Malaysians seeking to join militant groups have taken to posing as humanitarian aid workers in a bid to travel undetected, according to the Malaysian government, which has found it difficult to root out Islamic State in Iraq and Syria (ISIS) recruitment networks.
Deputy Home Minister Wan Junaidi Tuanku Jaafar told Parliament yesterday that it has become hard to discover the "true motives" of those intending to take up arms overseas, reports said.
"While we try our best to put a stop to Malaysians getting involved in terrorist and militant activities, it is hard to track and identify those who are going to join such groups because they disguise themselves as aid workers with humanitarian NGOs," he was reported as saying by The Star.
Some 167 Malaysians have been identified as having links to armed violence overseas since December 2001.
Thirty-seven people connected to ISIS, including five women and key recruiters, have been arrested since April, police say. Despite several people being charged in court with terrorism, the authorities say more could be at large.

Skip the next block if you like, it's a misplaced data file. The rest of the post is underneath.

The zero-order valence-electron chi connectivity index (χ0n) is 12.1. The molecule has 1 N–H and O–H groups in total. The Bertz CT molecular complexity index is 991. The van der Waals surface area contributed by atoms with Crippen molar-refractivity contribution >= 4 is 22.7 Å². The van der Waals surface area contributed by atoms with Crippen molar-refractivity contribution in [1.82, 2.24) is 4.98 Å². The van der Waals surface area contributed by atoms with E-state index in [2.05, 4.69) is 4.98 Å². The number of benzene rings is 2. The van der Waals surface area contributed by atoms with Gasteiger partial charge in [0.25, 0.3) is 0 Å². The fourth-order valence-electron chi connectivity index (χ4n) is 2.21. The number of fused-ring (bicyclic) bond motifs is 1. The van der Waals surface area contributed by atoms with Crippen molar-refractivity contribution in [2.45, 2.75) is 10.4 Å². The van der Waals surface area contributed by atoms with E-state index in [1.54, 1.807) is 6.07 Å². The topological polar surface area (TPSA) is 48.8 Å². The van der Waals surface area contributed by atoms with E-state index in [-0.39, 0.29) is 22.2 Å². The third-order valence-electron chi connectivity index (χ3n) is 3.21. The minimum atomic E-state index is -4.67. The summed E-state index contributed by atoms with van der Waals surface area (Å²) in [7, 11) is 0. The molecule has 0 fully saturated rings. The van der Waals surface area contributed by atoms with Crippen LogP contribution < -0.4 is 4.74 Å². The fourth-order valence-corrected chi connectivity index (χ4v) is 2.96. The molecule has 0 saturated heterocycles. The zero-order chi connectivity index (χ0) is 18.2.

Police counter-terrorism chief Ayob Khan Mydin Pitchay did not want to comment on suspects posing as aid workers, so as not to jeopardise ongoing investigations, but told The Straits Times that many of the suspects have become adept at making sure they do not bear incriminating evidence of militancy.
"They have nothing on their bodies or luggage, and delete everything off their handphones," he said of some suspects caught just before boarding planes to leave the country.
Defence expert Dzirhan Mahadzir said potential militants pretending to be aid workers was a problem, but the investigations should be left to the destination countries.
"We don't really stop people from leaving the country," he told The Straits Times. "It could be that some police inquiries here have been inconclusive because of this tactic, but this information has to be reported back from destination countries."
This article was first published on Nov 4, 2014.
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